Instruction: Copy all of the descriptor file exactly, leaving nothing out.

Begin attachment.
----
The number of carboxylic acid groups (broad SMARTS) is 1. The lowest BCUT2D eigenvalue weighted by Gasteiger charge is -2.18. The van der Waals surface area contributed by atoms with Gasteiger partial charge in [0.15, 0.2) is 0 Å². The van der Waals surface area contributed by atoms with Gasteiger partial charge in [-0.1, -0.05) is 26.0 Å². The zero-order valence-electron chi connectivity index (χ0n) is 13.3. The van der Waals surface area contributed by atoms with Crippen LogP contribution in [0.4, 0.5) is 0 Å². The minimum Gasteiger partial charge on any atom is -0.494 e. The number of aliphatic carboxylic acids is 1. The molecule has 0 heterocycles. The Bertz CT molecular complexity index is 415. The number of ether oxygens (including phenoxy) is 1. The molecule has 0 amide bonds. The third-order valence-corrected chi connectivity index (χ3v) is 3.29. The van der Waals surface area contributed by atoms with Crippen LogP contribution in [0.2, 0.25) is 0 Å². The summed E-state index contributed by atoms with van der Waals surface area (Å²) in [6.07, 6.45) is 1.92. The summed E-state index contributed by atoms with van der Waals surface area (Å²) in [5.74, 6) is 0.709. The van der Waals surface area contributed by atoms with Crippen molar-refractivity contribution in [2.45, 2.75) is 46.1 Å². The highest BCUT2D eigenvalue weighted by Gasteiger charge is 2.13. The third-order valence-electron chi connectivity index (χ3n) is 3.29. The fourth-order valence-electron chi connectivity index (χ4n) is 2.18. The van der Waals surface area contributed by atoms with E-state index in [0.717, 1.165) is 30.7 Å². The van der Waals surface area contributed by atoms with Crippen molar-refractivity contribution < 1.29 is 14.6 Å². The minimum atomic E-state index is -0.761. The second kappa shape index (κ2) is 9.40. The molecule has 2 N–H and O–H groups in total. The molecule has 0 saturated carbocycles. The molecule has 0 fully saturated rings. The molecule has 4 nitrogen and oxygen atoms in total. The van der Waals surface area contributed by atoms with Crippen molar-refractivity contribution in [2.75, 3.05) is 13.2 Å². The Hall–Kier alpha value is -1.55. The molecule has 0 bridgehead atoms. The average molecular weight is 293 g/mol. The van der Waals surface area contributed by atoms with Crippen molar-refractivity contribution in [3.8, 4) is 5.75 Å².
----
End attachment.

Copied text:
The number of carboxylic acid groups (broad SMARTS) is 1. The lowest BCUT2D eigenvalue weighted by Gasteiger charge is -2.18. The van der Waals surface area contributed by atoms with Gasteiger partial charge in [0.15, 0.2) is 0 Å². The van der Waals surface area contributed by atoms with Gasteiger partial charge in [-0.1, -0.05) is 26.0 Å². The zero-order valence-electron chi connectivity index (χ0n) is 13.3. The van der Waals surface area contributed by atoms with Crippen LogP contribution in [0.4, 0.5) is 0 Å². The minimum Gasteiger partial charge on any atom is -0.494 e. The number of aliphatic carboxylic acids is 1. The molecule has 0 heterocycles. The Bertz CT molecular complexity index is 415. The number of ether oxygens (including phenoxy) is 1. The molecule has 0 amide bonds. The third-order valence-corrected chi connectivity index (χ3v) is 3.29. The van der Waals surface area contributed by atoms with Crippen LogP contribution in [0.2, 0.25) is 0 Å². The summed E-state index contributed by atoms with van der Waals surface area (Å²) in [6.07, 6.45) is 1.92. The summed E-state index contributed by atoms with van der Waals surface area (Å²) in [5.74, 6) is 0.709. The van der Waals surface area contributed by atoms with Crippen molar-refractivity contribution in [2.45, 2.75) is 46.1 Å². The highest BCUT2D eigenvalue weighted by Gasteiger charge is 2.13. The third-order valence-electron chi connectivity index (χ3n) is 3.29. The fourth-order valence-electron chi connectivity index (χ4n) is 2.18. The van der Waals surface area contributed by atoms with E-state index in [0.717, 1.165) is 30.7 Å². The van der Waals surface area contributed by atoms with Crippen molar-refractivity contribution < 1.29 is 14.6 Å². The minimum atomic E-state index is -0.761. The second kappa shape index (κ2) is 9.40. The molecule has 2 N–H and O–H groups in total. The molecule has 0 saturated carbocycles. The molecule has 0 fully saturated rings. The molecule has 4 nitrogen and oxygen atoms in total. The van der Waals surface area contributed by atoms with Crippen molar-refractivity contribution in [2.75, 3.05) is 13.2 Å². The Hall–Kier alpha value is -1.55. The molecule has 0 bridgehead atoms. The average molecular weight is 293 g/mol. The van der Waals surface area contributed by atoms with Crippen molar-refractivity contribution in [3.8, 4) is 5.75 Å².